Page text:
In a sign that demand for South Florida’s trophy real estate assets persists despite economic volatility, I&G Miami, Inc. has purchased downtown Miami’s landmark Miami Tower office building from owner Blue Capital US East Coast Properties, L.P. for $105.5 million. Designed by renowned architect I.M. Pei and constructed in 1987, Miami Tower stands as one of the world’s most recognized office buildings thanks to its ever-changing palette of exterior lighting schemes.The transaction, which closed on December 17, 2010, ranks as the highest-valued real estate trade in the Miami market this year.Details of the sale were made public by Manny de Zarraga and Hermen Rodriguez of HFF (Holliday Fenoglio Fowler, L.P.) who represented seller Blue Capital US East Coast Properties, L.P. in the transaction.
Attorney Carey Stiss of Bilzin Sumberg Baena Price & Axelrod LLP served as legal counsel for the seller, which is affiliated with Atlanta- based Wealth Capital Investments, Inc. Attorney Carey Stiss of Bilzin Sumberg pointed out that among the challenges presented by this transaction, Miami Tower is situated atop a City of Miami-owned parking garage, meaning that the City’s consent was required to proceed with the closing.“In an economic climate where capital can be difficult to secure and transactions tend to encounter steep obstacles en route to closing, the sale and purchase of Miami Tower proves that institutional owners looking to add top-tier assets to their portfolios can still access financing and get deals done,” said Mr. Stiss. “The fact that this complex transaction closed on a relatively short timeline is an encouraging sign for would-be owners in the market to acquire premium commercial assets in South Florida.”
More details can be found in the Miami Herald’s front-page story below.
Investors make a bet on downtown Miami, buying tower for $106 million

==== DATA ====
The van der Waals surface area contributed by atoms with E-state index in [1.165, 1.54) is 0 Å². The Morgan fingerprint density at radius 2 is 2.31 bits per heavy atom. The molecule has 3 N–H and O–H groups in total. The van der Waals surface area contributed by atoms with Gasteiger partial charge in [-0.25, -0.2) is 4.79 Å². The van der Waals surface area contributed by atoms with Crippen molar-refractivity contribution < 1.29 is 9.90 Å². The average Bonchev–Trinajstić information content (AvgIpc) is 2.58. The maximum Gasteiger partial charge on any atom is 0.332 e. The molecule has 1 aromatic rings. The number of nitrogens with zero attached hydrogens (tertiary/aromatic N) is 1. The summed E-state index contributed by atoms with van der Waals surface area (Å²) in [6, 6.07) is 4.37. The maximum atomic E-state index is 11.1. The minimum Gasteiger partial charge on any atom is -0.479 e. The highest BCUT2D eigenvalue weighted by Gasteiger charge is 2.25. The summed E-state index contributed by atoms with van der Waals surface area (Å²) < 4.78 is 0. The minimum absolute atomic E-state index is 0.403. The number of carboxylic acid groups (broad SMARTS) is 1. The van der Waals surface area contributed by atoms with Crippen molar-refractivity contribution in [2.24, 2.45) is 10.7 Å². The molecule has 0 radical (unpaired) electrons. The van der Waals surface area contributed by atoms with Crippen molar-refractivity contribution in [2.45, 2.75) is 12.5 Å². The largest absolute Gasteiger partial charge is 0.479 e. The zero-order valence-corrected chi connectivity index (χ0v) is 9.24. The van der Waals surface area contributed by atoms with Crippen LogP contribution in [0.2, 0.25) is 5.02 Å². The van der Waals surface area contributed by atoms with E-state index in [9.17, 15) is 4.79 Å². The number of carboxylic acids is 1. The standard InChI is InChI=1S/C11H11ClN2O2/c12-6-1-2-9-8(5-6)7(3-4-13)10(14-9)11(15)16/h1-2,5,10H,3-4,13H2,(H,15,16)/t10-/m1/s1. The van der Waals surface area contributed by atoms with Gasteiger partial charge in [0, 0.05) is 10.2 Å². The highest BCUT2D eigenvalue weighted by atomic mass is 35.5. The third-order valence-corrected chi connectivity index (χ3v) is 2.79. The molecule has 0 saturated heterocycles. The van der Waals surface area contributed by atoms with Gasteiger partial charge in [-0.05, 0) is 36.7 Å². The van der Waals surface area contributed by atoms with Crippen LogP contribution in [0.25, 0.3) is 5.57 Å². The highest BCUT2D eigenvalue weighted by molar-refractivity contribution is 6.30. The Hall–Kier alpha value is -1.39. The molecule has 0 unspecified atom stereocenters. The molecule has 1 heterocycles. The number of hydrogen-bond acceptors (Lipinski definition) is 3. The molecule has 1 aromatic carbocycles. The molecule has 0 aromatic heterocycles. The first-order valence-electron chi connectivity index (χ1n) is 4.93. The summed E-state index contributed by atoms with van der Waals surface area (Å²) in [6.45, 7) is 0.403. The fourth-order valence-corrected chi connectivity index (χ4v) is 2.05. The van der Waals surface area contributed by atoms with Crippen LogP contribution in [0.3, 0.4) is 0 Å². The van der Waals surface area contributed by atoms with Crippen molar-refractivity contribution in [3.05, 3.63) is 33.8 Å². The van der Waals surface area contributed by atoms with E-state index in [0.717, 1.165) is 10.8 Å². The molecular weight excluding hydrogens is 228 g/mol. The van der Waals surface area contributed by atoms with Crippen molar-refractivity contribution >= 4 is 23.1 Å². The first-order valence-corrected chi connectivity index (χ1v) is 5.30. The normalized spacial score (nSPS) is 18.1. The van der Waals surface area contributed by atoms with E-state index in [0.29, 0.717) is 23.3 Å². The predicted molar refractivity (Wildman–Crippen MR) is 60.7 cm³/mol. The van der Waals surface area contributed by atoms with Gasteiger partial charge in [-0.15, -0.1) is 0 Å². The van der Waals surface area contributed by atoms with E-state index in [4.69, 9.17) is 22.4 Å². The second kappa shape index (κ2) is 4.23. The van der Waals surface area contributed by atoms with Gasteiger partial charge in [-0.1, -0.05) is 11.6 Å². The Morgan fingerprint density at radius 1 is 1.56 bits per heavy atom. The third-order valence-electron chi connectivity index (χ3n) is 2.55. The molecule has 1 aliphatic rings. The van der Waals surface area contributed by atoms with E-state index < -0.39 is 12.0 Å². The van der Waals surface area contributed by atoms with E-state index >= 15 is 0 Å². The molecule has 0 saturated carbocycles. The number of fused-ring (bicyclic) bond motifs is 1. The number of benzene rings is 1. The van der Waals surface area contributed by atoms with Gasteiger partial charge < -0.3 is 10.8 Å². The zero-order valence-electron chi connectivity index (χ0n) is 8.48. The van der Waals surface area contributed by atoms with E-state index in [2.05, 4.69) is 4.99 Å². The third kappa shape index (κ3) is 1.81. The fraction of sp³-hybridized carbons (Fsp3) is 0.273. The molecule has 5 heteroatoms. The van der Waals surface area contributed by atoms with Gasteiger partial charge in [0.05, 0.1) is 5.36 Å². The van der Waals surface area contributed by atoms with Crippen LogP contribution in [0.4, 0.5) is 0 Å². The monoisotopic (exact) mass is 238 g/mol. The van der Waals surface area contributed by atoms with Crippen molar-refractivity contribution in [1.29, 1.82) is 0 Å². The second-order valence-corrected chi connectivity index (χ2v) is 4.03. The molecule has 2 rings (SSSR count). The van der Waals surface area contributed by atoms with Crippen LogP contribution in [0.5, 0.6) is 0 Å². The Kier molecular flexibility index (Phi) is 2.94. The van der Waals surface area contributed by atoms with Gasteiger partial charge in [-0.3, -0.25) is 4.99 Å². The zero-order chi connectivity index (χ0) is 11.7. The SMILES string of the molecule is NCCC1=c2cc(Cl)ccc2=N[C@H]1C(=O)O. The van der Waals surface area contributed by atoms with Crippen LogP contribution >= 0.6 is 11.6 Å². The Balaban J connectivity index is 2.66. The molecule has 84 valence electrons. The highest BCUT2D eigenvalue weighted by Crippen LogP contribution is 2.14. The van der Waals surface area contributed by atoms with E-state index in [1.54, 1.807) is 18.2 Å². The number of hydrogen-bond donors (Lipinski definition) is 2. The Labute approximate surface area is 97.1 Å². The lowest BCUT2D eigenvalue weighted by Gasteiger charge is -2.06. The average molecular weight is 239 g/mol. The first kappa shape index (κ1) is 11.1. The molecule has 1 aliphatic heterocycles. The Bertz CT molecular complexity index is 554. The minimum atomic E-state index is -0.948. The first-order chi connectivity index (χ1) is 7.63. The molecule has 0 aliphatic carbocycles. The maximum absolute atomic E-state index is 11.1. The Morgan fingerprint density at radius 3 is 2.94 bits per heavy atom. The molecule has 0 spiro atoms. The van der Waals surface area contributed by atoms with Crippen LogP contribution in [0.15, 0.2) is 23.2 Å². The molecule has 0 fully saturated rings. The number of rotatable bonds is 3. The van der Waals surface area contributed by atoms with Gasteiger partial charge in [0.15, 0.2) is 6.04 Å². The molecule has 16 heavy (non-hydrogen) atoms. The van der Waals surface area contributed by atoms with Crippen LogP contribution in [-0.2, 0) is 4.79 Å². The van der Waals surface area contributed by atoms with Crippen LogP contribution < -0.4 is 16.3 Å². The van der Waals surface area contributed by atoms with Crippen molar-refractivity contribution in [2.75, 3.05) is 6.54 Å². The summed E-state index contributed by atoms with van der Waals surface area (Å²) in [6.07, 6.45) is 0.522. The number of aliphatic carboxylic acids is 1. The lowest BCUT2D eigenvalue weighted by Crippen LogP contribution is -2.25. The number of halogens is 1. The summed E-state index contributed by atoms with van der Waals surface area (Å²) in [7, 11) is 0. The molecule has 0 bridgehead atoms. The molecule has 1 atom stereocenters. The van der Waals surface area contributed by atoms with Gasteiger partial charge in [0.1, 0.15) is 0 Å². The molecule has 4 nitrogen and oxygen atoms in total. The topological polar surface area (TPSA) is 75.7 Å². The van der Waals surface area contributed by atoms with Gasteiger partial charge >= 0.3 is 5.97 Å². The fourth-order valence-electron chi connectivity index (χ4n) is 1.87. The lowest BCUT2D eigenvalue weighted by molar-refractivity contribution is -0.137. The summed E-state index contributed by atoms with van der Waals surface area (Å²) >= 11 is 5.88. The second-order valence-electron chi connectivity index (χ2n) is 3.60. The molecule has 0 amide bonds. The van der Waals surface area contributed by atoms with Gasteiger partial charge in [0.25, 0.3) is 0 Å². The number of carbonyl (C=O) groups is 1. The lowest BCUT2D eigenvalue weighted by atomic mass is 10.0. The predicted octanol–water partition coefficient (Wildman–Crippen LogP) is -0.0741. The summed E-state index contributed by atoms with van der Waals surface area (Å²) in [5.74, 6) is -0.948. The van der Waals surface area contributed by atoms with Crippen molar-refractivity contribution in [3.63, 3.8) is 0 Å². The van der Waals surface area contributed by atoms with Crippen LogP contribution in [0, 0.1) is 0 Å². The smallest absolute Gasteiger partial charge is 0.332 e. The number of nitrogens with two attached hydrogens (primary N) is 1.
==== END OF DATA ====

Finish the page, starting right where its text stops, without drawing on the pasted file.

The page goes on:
The colorful Miami Tower, formerly called the CenTrust Tower, has been one of the iconic buildings in the Miami skyline. The building was sold recently to Chicago investors for $106 million.
Miami’s brightest building is helping beat back some of the gloom hanging over the city’s glutted office market, as Chicago investors make a big bet on downtown’s return to boom times. An affiliate of Jones Lang LaSalle recently paid $106 million for the 47-story Miami Tower, the 1987 building designed by I.M. Pei and famous for an exterior that changes color thanks to an elaborate lighting system. The price — a 25 percent increase over its last sale in 2003 — suggests renewed confidence in an office district suffering from depressed demand and too much supply.
“It’s a good sign that somebody believes long-term in the Miami market,” said Jay Caplin, managing principal of Steelbridge Capital in Miami, which sells and manages office properties. “The market has been largely stagnant.”
With its Friday sale, an office tower best known for cameos in nearly every filmed and televised shot of the Miami skyline continues its role as a proxy for the highs and lows of South Florida’s economy, too. Opened as CenTrust Tower, the 600,000-square-foot building was a monument to that bank’s rise in the go-go era of Miami’s financial markets in the 1980s. CenTrust chairman David Paul famously outfitted the penthouse offices with gold-plated faucets in the washrooms, marble walls and a luxe theater for executives. When the bank collapsed in the savings-and-loan crisis of the 1990s, the tower’s gilded trappings were an easy metaphor for corporate greed. Amid the recent financial meltdown, the tower lost Bank of America as its lead tenant when the bank pulled its name off the building and cleared out of three floors of offices in a consolidation move.